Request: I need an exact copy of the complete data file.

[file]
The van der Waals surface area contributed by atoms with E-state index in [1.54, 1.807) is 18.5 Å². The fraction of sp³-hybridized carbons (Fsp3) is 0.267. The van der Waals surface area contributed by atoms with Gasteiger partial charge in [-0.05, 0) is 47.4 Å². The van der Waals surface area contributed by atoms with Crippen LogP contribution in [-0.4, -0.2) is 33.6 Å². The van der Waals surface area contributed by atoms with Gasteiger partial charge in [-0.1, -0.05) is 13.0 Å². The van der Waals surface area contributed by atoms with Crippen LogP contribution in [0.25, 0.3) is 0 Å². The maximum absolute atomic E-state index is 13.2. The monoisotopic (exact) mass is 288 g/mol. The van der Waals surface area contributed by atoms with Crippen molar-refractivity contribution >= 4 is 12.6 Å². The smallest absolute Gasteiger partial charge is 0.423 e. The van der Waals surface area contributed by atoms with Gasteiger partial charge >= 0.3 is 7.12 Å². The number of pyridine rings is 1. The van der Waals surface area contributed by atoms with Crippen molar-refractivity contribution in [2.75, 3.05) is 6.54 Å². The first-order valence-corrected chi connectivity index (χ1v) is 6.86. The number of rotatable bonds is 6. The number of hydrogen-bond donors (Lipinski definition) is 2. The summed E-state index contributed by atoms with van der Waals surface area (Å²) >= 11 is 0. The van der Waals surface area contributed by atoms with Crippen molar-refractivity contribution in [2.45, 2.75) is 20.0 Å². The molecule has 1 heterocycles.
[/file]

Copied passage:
The van der Waals surface area contributed by atoms with E-state index in [1.54, 1.807) is 18.5 Å². The fraction of sp³-hybridized carbons (Fsp3) is 0.267. The van der Waals surface area contributed by atoms with Gasteiger partial charge in [-0.05, 0) is 47.4 Å². The van der Waals surface area contributed by atoms with Crippen LogP contribution in [-0.4, -0.2) is 33.6 Å². The van der Waals surface area contributed by atoms with Gasteiger partial charge in [-0.1, -0.05) is 13.0 Å². The van der Waals surface area contributed by atoms with Crippen LogP contribution in [0.25, 0.3) is 0 Å². The maximum absolute atomic E-state index is 13.2. The monoisotopic (exact) mass is 288 g/mol. The van der Waals surface area contributed by atoms with Crippen molar-refractivity contribution >= 4 is 12.6 Å². The smallest absolute Gasteiger partial charge is 0.423 e. The van der Waals surface area contributed by atoms with Gasteiger partial charge >= 0.3 is 7.12 Å². The number of pyridine rings is 1. The van der Waals surface area contributed by atoms with Crippen molar-refractivity contribution in [2.75, 3.05) is 6.54 Å². The first-order valence-corrected chi connectivity index (χ1v) is 6.86. The number of rotatable bonds is 6. The number of hydrogen-bond donors (Lipinski definition) is 2. The summed E-state index contributed by atoms with van der Waals surface area (Å²) >= 11 is 0. The van der Waals surface area contributed by atoms with Crippen molar-refractivity contribution in [2.45, 2.75) is 20.0 Å². The molecule has 1 heterocycles.